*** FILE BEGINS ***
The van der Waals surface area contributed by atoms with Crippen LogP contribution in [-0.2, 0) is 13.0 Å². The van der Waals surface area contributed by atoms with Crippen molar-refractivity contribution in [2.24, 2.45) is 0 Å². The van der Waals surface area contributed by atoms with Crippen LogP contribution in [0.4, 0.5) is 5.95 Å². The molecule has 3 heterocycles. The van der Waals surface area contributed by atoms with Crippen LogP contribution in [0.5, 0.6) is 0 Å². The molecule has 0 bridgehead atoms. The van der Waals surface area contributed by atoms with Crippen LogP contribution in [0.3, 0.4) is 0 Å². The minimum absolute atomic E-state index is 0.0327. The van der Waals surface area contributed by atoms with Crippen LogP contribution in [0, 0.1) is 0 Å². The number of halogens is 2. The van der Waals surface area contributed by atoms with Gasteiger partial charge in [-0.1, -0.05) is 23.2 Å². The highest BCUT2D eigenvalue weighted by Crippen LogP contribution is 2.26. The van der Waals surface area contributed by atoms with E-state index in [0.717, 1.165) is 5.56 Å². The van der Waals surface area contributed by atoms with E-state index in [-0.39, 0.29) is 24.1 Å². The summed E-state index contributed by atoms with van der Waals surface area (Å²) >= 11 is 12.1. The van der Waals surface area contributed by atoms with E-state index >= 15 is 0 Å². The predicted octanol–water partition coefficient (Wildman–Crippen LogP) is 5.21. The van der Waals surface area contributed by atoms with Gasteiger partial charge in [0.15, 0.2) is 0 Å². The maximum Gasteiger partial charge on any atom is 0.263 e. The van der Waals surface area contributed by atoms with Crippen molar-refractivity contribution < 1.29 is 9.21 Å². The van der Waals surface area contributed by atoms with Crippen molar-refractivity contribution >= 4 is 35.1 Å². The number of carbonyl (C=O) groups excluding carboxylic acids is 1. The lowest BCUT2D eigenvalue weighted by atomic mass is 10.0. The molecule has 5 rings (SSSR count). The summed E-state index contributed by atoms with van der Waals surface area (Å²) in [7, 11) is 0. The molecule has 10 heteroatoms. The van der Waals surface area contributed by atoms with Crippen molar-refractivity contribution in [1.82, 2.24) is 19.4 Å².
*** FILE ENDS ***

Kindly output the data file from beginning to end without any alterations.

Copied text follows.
The van der Waals surface area contributed by atoms with Crippen LogP contribution in [-0.2, 0) is 13.0 Å². The van der Waals surface area contributed by atoms with Crippen molar-refractivity contribution in [2.24, 2.45) is 0 Å². The van der Waals surface area contributed by atoms with Crippen LogP contribution in [0.4, 0.5) is 5.95 Å². The molecule has 3 heterocycles. The van der Waals surface area contributed by atoms with Crippen LogP contribution in [0.5, 0.6) is 0 Å². The molecule has 0 bridgehead atoms. The van der Waals surface area contributed by atoms with Crippen LogP contribution in [0.3, 0.4) is 0 Å². The minimum absolute atomic E-state index is 0.0327. The van der Waals surface area contributed by atoms with Crippen LogP contribution in [0, 0.1) is 0 Å². The number of halogens is 2. The van der Waals surface area contributed by atoms with Gasteiger partial charge in [-0.1, -0.05) is 23.2 Å². The highest BCUT2D eigenvalue weighted by Crippen LogP contribution is 2.26. The van der Waals surface area contributed by atoms with E-state index in [0.717, 1.165) is 5.56 Å². The van der Waals surface area contributed by atoms with E-state index in [-0.39, 0.29) is 24.1 Å². The summed E-state index contributed by atoms with van der Waals surface area (Å²) >= 11 is 12.1. The van der Waals surface area contributed by atoms with E-state index >= 15 is 0 Å². The predicted octanol–water partition coefficient (Wildman–Crippen LogP) is 5.21. The van der Waals surface area contributed by atoms with Gasteiger partial charge in [0.15, 0.2) is 0 Å². The maximum Gasteiger partial charge on any atom is 0.263 e. The van der Waals surface area contributed by atoms with Crippen molar-refractivity contribution < 1.29 is 9.21 Å². The van der Waals surface area contributed by atoms with Crippen molar-refractivity contribution >= 4 is 35.1 Å². The number of carbonyl (C=O) groups excluding carboxylic acids is 1. The lowest BCUT2D eigenvalue weighted by atomic mass is 10.0. The molecule has 5 rings (SSSR count). The summed E-state index contributed by atoms with van der Waals surface area (Å²) in [7, 11) is 0. The molecule has 10 heteroatoms. The van der Waals surface area contributed by atoms with Crippen molar-refractivity contribution in [1.82, 2.24) is 19.4 Å².